Saudi Arabia’s women athletes dream big
A unique feeling of anxiety and pride had gripped Saudi Arabia’s Zahra Al Tala as she prepared to take her first attempt in the discus wheelchair women final F52-54 at the Dubai 2019 World Para Athletics Grand Prix that was held last week.
History was made that day (24 February) when Zahra along with two others, Amal Alahmari and Sarah Aljumaah, became the first Saudi Arabia women to compete in an international Para athletics meet. So, jitters were quite normal.
“Earlier I was a bit apprehensive about how it would be like to compete in such a big event. But it’s an amazing experience. I feel confident and lucky to be here today and participate on behalf of all the women of Saudi Arabia,” Zahra told Asian Paralympic Committee after her round, where she finished fifth.
“I am also happy that I could overcome my own fears that if I will not be able to compete infront of so many people.
“I hope I can take part in more events in future. Here, I have made many friends from the UAE, Bahrain, Kuwait and Turkey etc. I want to meet them again,” she added.
What was fascinating about Zahra was not just her indomitable spirit but her appetite to learn and excel. On the last day of the competitions, she hurled the Javelin with just an hour of training. “And she did quite well,” said their coach Abdullah Mashrawi. Zahra ended fourth with a throw of 4.24 metres.
“Thank You His Majesty King Salman”
A high-school graduate, the 33-year-old Zahra also has a diploma in computers. She aspires to take up a full-time job someday but for now, she is focused to improve her skills and technique in her new interest—javelin and discus events.
“I hope to work someday. But that’s okay as I have a lot of work to do now. I have to work on my power and to get distance in my events. I hope to win a medal for Saudi Arabia one day,” she added.
Like Zahra, Amal also aspires to bring home glory. The 42-year-old Amal, eldest among the three women athletes in the team, was like an elder sister for both Zahra and Sarah.
“It’s a proud moment for all of us. We want to thank His Majesty King Salman bin AbdulAziz Al Saud and his son His Royal Highness Crown Prince Mohammed bin Salman bin Abdulaziz Al Saud for allowing women participation in Para events. This will inspire the women athletes in Saudi Arabia,” said Amal who participated in Shot Put F35-37 event. Amal used to take up part-time projects of interior decoration before she turned an athlete.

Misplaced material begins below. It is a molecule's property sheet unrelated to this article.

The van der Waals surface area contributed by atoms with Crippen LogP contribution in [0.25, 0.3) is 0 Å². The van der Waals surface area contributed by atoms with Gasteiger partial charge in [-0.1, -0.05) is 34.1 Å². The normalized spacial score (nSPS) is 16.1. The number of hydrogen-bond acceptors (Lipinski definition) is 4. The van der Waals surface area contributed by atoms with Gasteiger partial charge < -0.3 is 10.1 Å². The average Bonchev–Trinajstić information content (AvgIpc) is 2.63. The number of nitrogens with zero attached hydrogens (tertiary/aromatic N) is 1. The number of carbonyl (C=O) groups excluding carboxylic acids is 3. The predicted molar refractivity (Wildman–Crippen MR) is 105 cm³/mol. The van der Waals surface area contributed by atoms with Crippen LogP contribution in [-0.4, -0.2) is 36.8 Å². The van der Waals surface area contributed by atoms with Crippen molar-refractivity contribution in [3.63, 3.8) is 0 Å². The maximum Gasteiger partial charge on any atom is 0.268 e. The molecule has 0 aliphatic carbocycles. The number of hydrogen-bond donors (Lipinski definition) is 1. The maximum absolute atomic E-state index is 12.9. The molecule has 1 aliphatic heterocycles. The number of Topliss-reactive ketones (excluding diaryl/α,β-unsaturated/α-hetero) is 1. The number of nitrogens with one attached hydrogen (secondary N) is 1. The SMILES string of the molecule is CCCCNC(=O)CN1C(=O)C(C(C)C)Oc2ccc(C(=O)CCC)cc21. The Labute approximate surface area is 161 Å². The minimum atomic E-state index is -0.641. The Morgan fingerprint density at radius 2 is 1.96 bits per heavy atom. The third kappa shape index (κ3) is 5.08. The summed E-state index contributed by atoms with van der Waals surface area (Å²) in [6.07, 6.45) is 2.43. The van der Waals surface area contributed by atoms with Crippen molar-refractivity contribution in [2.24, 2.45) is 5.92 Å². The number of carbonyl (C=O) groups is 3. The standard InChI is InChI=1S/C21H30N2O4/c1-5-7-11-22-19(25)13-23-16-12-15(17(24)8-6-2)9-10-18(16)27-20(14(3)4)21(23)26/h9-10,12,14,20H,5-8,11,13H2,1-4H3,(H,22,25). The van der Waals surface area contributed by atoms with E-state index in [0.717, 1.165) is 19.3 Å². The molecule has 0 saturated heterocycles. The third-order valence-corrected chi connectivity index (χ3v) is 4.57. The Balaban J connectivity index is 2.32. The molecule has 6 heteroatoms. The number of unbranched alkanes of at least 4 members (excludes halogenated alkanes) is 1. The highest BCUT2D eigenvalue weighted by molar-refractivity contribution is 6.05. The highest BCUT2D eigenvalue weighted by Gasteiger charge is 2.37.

Sarah, who ended fifth among the eight competitors, in the same event was excited about her performance. “I am very happy I could cross the five-metre mark in my first attempt. I want to work hard now.”
When asked what their plans are for the future, Zahra added: “I want to become a role model for the People of Determination and inspire more girls in my country (Saudi Arabia) to take up athletics. Like me, they can also feel proud about themselves.”
All the three athletes train in Riyadh and have taken part in the Dubai Grand Prix after three-months training. Mashawi admitted that the exposure will do a whole lot of good to the women athletes.
“Zahra, Amal and Sarah are among the 10 women who have been training for the past three months in Riyadh under my supervision. They are improving but they have to improve a lot of to compete in international events,” the coach said.
The recent development, a part of the new Saudi Arabia which has witnessed several changes in the restrictions on women in sports recently, has also sparked interest among young female athletes.
“We are organising camps for female athletes and many youngsters are showing interest, which is very good. Next year, I hope we have more women athletes in our team.”